For Immediate Release
Physicians for Human Rights (PHR) honored Turkish human rights defender Dr. Şebnem Korur Fincancı and philanthropist and publisher Sigrid Rausing at the organization’s gala in New York City last night. PHR also used the occasion to announce an $8 million challenge gift from the Open Society Foundations and the launch of a $24 million fundraising campaign. George Soros, founder and chairman of OSF, and OSF’s president Chris Stone attended the gala to join PHR in making the announcement.
“When I was told that PHR is embarking on an ambitious, four-year campaign to raise $24 million dollars to bring many more health and scientific professionals from all over the world into the human rights movement, I was excited and wanted to put our Foundation’s support behind this,” said OSF’s Chris Stone. “We believe in the vision of the organization and the leadership to carry it out. And we believe that this is the right time to make this investment. I ask you to help PHR in this crucial work.”
“The foundation’s challenge is an incredible opportunity for us – and we’re ready and excited to take it on,” said PHR’s executive director Donna McKay. “These days it can seem as if the world is spinning out of control. Amid chaos, we can keep our footing by holding on to what is solid and tangible. At PHR, we hold fast to facts – the cold, hard, unimpeachable truth that results from painstaking investigation and scientific documentation.”
As part of the evening’s event, PHR presented its annual award to Dr. Şebnem Korur Fincancı, a longtime partner of PHR’s and president of the Human Rights Foundation of Turkey. Last year, she was arrested on terror-related charges for taking part in a free speech campaign supporting a newspaper critical of the Turkish government. Throughout her career, Dr. Fincancı has been a leader in fighting torture and impunity in Turkey and around the world. Alongside PHR, she was one of the co-authors of the Istanbul Protocol, considered the global standard in documenting torture and ill-treatment.
“For well over two decades, I’ve worked with PHR and traveled to every continent except Antarctica, making sure that health professionals understand how to collect evidence to combat violence and particularly torture,” said Dr. Fincancı. “But just finding the evidence isn’t enough. We have to present that evidence. We have to ensure that evidence can be used to achieve justice. We have to demand accountability for the past – but also set an example to future perpetrators that they cannot cover their tracks.”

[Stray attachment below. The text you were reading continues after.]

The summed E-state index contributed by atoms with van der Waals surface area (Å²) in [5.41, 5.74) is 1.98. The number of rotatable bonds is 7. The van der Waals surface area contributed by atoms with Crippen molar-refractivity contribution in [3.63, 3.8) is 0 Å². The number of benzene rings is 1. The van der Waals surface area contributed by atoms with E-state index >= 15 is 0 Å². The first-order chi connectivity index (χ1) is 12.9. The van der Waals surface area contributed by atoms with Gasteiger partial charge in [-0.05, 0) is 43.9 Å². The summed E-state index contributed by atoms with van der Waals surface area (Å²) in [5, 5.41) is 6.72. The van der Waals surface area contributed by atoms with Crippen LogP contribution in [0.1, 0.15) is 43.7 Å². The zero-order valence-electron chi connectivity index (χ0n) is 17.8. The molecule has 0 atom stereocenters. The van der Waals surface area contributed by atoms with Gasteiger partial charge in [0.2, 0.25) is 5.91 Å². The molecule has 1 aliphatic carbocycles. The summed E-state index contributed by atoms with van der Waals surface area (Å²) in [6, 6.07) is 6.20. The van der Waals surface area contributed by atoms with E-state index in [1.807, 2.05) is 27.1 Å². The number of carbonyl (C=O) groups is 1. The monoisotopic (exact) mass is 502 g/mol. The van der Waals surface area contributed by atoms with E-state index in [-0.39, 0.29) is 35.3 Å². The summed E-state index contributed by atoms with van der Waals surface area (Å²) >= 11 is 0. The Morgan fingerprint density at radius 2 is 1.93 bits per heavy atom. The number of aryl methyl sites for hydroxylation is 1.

PHR also gave its yearly prize to Sigrid Rausing, a British publisher and philanthropist who since 1995 has been a major global defender of human rights, supporting hundreds of organizations across six continents through the Sigrid Rausing Trust. Passionate about women’s and LGBTI rights, transitional justice, and free expression, and dedicated to combatting xenophobia and intolerance, unlawful detention and torture, Rausing was one of the earliest and strongest supporters of PHR’s work to end impunity for sexual violence.
“Sigrid cares deeply about the individual advocates who take on the enormous challenge of protecting the vulnerable, demanding fairness, calling out discrimination, and protecting dissent,” said Justice Richard J. Goldstone, a member of PHR’s board and former justice of the Constitutional Court of South Africa. “She has confidence in grantees like PHR to do this difficult work. And she’s not looking for quick results. She recognizes the relentless nature of the problems PHR addresses, and keeps our focus on long-term impact and meaningful and sustainable change.”
Proceeds from the gala, held at Jazz at Lincoln Center’s Frederick P. Rose Hall in New York City, will support PHR’s work to ensure that mass atrocities and severe human rights violations are investigated and documented, and that perpetrators are brought to justice.
Physicians for Human Rights (PHR) is a New York-based advocacy organization that uses science and medicine to prevent mass atrocities and severe human rights violations. Learn more here.